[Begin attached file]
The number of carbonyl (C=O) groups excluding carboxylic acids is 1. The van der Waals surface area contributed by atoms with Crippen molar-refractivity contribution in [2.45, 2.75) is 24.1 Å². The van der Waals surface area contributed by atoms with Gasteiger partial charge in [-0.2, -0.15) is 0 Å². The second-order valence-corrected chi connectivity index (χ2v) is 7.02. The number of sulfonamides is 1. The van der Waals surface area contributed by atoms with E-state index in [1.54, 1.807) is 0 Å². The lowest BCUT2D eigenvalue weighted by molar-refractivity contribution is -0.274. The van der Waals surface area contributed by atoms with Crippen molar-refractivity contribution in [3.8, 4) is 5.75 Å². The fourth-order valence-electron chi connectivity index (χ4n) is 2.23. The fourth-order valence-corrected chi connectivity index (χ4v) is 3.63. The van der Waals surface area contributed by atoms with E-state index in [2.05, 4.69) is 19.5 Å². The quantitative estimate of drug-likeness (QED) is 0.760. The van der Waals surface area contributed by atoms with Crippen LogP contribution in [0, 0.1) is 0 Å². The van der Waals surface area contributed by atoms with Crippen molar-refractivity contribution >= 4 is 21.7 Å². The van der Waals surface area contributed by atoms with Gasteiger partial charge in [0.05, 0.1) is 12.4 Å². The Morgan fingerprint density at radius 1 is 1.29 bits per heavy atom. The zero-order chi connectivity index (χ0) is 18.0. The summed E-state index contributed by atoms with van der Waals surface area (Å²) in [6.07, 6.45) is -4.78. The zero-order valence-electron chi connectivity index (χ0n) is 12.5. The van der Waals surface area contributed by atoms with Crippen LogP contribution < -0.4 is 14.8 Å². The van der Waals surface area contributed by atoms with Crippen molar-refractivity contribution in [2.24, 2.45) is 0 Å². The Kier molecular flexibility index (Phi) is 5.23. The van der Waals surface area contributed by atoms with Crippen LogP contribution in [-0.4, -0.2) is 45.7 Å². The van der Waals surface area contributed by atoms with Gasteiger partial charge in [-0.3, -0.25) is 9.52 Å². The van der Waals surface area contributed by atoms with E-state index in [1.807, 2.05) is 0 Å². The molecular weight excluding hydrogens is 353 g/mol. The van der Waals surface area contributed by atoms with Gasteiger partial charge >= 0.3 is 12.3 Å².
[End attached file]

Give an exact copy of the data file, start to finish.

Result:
The number of carbonyl (C=O) groups excluding carboxylic acids is 1. The van der Waals surface area contributed by atoms with Crippen molar-refractivity contribution in [2.45, 2.75) is 24.1 Å². The van der Waals surface area contributed by atoms with Gasteiger partial charge in [-0.2, -0.15) is 0 Å². The second-order valence-corrected chi connectivity index (χ2v) is 7.02. The number of sulfonamides is 1. The van der Waals surface area contributed by atoms with E-state index in [1.54, 1.807) is 0 Å². The lowest BCUT2D eigenvalue weighted by molar-refractivity contribution is -0.274. The van der Waals surface area contributed by atoms with Crippen molar-refractivity contribution in [3.8, 4) is 5.75 Å². The fourth-order valence-electron chi connectivity index (χ4n) is 2.23. The fourth-order valence-corrected chi connectivity index (χ4v) is 3.63. The van der Waals surface area contributed by atoms with E-state index in [2.05, 4.69) is 19.5 Å². The quantitative estimate of drug-likeness (QED) is 0.760. The van der Waals surface area contributed by atoms with Crippen LogP contribution in [0, 0.1) is 0 Å². The van der Waals surface area contributed by atoms with Crippen molar-refractivity contribution >= 4 is 21.7 Å². The van der Waals surface area contributed by atoms with Gasteiger partial charge in [0.05, 0.1) is 12.4 Å². The Morgan fingerprint density at radius 1 is 1.29 bits per heavy atom. The zero-order chi connectivity index (χ0) is 18.0. The summed E-state index contributed by atoms with van der Waals surface area (Å²) in [6.07, 6.45) is -4.78. The zero-order valence-electron chi connectivity index (χ0n) is 12.5. The van der Waals surface area contributed by atoms with Crippen LogP contribution < -0.4 is 14.8 Å². The van der Waals surface area contributed by atoms with Crippen molar-refractivity contribution in [2.24, 2.45) is 0 Å². The Kier molecular flexibility index (Phi) is 5.23. The van der Waals surface area contributed by atoms with Crippen LogP contribution in [-0.4, -0.2) is 45.7 Å². The van der Waals surface area contributed by atoms with Gasteiger partial charge in [-0.3, -0.25) is 9.52 Å². The van der Waals surface area contributed by atoms with E-state index in [1.807, 2.05) is 0 Å². The molecular weight excluding hydrogens is 353 g/mol. The van der Waals surface area contributed by atoms with Gasteiger partial charge >= 0.3 is 12.3 Å².